The majority of packaged baby or children's food is marked with an “use by” date, but it is also extremely important that the parent be aware of how long each opened container is safe for a child's consumption. This is particularly important in the event that the child has been under the care of an alloparent such as a baby-sitter, grandparent, nanny or the like who was responsible for opening a container that was subsequently refrigerated with part of the original contents, yet is not necessarily available to provide that information. When there is any doubt that the contents of an opened jar are safe or fresh, most parents apparently follow the adage “when in doubt, throw it out”.
Food allergies are a common problem with babies and small children following the introduction of a specific food into the child's diet. Normally, when a child exhibits some type of allergic reaction, a pediatrician will query as to what and when new food, if any, was recently introduced into the child's diet. Yet, it may be difficult, if not impossible, for a busy parent to remember, possibly days after introducing the new food to the child, the nature of the food and the date on which it was fed to the child.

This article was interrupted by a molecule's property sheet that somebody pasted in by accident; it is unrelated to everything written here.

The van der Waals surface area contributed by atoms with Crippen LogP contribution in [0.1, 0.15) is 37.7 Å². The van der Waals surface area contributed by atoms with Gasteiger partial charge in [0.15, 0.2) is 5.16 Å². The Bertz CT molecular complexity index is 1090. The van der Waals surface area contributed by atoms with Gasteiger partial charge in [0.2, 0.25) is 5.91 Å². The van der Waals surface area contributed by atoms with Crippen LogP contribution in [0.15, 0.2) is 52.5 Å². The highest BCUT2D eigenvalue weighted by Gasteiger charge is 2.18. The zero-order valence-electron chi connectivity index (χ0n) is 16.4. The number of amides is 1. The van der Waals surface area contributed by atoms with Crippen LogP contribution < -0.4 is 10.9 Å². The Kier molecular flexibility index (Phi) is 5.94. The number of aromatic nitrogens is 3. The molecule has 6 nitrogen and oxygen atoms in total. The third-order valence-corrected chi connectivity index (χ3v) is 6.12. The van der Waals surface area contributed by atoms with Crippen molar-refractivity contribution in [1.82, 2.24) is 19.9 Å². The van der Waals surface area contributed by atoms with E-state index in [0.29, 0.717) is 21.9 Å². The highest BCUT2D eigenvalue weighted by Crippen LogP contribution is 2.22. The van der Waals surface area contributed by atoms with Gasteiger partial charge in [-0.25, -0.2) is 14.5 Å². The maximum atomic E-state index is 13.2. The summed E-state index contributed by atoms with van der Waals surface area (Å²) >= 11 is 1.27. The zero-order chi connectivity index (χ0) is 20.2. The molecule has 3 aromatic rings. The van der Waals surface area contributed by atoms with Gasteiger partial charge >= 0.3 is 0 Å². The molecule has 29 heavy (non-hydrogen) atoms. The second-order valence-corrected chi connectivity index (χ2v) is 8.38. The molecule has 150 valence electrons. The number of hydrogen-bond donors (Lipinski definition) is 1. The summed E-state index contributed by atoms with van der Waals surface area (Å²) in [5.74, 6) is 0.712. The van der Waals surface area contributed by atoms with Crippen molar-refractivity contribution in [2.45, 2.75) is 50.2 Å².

Systems used to identify food items deposited in a refrigerator are known. U.S. Pat. No. 3,837,100 issued Sep. 24, 1974 to M. C. Guida, discloses a chart for identifying refrigerated containers of foodstuffs, the chart being attachable to a refrigerator and having a row of numbers denoting corresponding food items. Pressure-sensitive tabs bearing those numbers can be removed from the chart and applied to the containers on deposit of the latter in the refrigerator. The color of the tabs indicates the relative perishablility of the food in the containers. Index numbers are also set forth on the chart to indicate the location of each container in the refrigerator, which is similarly marked internally to denote locations within the refrigerator. The chart further is intended to display such information as the servings remaining in each container and the dates of deposit, all in the form of entries to be made on the chart by hand, ostensibly contemporaneously at the time of the deposit of the container. Such a system requires frequent intervention by the user, particularly to make and erase entries, to find a writing instrument that may easily be mislaid, and may not identify with precision, the extent of the storage interval of the containers.